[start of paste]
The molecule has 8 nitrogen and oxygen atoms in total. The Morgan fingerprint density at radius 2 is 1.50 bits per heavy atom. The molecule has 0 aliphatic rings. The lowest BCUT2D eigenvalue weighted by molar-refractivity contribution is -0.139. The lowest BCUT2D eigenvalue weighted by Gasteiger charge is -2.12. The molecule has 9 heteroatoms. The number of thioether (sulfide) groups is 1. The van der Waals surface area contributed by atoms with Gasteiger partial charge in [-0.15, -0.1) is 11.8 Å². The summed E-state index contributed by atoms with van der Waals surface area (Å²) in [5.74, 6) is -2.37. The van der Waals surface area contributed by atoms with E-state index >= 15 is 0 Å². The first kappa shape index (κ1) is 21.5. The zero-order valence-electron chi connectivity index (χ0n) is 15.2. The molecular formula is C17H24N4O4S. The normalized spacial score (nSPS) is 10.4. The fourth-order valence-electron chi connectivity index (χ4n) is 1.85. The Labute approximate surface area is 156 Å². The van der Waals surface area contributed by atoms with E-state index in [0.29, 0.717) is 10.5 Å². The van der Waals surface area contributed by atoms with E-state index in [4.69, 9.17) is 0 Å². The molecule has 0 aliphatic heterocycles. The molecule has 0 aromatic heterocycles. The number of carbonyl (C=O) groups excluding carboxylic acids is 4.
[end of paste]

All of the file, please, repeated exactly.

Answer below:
The molecule has 8 nitrogen and oxygen atoms in total. The Morgan fingerprint density at radius 2 is 1.50 bits per heavy atom. The molecule has 0 aliphatic rings. The lowest BCUT2D eigenvalue weighted by molar-refractivity contribution is -0.139. The lowest BCUT2D eigenvalue weighted by Gasteiger charge is -2.12. The molecule has 9 heteroatoms. The number of thioether (sulfide) groups is 1. The van der Waals surface area contributed by atoms with Gasteiger partial charge in [-0.15, -0.1) is 11.8 Å². The summed E-state index contributed by atoms with van der Waals surface area (Å²) in [5.74, 6) is -2.37. The van der Waals surface area contributed by atoms with E-state index >= 15 is 0 Å². The first kappa shape index (κ1) is 21.5. The zero-order valence-electron chi connectivity index (χ0n) is 15.2. The molecular formula is C17H24N4O4S. The normalized spacial score (nSPS) is 10.4. The fourth-order valence-electron chi connectivity index (χ4n) is 1.85. The Labute approximate surface area is 156 Å². The van der Waals surface area contributed by atoms with E-state index in [0.29, 0.717) is 10.5 Å². The van der Waals surface area contributed by atoms with E-state index in [4.69, 9.17) is 0 Å². The molecule has 0 aliphatic heterocycles. The molecule has 0 aromatic heterocycles. The number of carbonyl (C=O) groups excluding carboxylic acids is 4.